Animal School

When veterinary and vocational educators join forces, it’s a good outcome for pets in underserved communities

Jon Hicks furrows his brow and scans the morning caseload. “Is that crypto...err…neuter still coming in?” he calls out to his teacher. “Is that where we removed one testicle, but missed the other?”

“Yes, a 1-year-old dog is coming in for a neuter,” Julia Fetherolf tells Hicks, 16, a student in the veterinary assisting program at Worcester Technical High School. Ever the patient teacher, she explains. “But a cryptorchid neuter is the surgery that’s performed when only one of the animal’s testicles is descended.”

Although the conversation might send most teen boys into fits of giggles and cause many a grown man to squirm, Hicks is all business. He wants to observe the delicate operation, which will prevent a family pet from getting cancer or suffering from testicular torsion, which cuts off the blood supply. “This is going to be kind of fun,” says Hicks. “We’ll be able to easily get the one that’s descended, but there’s going to be some fishing around for the one in the abdomen.”

He pauses and then adds, with a grin, “I guess this is where we separate the men from the boys.”

Until last spring, Hicks and 28 other juniors and seniors in the veterinary assisting program would have practiced on stuffed animals and listened to classroom lectures about how to interact with clients and their pets—lots of telling, but little showing.

Then two faculty members at the Cummings School of Veterinary Medicine, Elizabeth Rozanski and John Rush, had one amazingly creative idea: Why should aspiring veterinary assistants practice on toys when there is a large underserved pet population near their high school in central Massachusetts? And fourth-year Cummings students would surely benefit from more primary-care experience.

The vocational high school is now home to the Tufts at Tech Community Veterinary Clinic, which offers subsidized care to pet owners who meet certain income guidelines.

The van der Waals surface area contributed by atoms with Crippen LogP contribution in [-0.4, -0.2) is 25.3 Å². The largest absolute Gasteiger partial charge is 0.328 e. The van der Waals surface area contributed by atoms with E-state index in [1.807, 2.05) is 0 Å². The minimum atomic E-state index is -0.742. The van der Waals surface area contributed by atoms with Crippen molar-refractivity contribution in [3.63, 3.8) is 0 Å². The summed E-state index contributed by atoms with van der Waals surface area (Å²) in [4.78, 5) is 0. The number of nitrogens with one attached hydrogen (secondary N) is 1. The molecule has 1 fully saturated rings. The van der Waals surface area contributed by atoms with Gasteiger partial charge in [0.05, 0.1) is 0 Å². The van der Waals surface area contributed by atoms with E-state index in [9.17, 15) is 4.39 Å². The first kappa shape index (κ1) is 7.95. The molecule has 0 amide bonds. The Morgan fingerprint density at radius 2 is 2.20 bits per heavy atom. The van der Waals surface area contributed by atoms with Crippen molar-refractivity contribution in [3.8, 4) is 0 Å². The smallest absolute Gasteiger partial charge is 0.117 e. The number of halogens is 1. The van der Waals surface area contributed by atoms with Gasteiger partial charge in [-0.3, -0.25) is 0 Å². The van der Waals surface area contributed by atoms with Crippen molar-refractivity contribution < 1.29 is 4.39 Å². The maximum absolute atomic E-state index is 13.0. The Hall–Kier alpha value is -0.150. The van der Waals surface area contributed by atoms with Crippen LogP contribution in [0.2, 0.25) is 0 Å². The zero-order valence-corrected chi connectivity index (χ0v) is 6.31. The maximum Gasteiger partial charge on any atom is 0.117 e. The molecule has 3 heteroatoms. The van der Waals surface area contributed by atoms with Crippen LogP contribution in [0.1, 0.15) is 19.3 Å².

The students from Tufts and Worcester Tech form a veterinary team that offers checkups, blood work, vaccinations, routine surgeries, dental cleaning and other primary care to 275 dogs, cats, rabbits and other small pets every month. Vet assisting at Worcester Tech, one of seven such licensed high school programs in the country, enables students to graduate with a high school diploma and veterinary assistant certification. The high school students take patient histories and staff the clinic as receptionists, cashiers and laboratory assistants.

Guided by clinic director Greg Wolfus, V98, the Tufts veterinary students provide a diagnosis and create a treatment plan for each pet. The Cummings students also contribute to the learning environment at the high school.

“Now that we’re working in a real clinic, we are also looking at X-rays and samples under a microscope and talking to the veterinary students about what these show,” says Hicks. “So it’s a really great learning experience.”

Most of the clinic’s clients qualify for food or housing assistance. Their average annual household income is about $15,000. “It is amazing how people who can’t always make ends meet will still find a way to come up with $10 to get their pet medical attention,” says Hicks.

This article first appeared in the winter 2013 Tufts Veterinary Medicine magazine.

Genevieve Rajewski can be reached at

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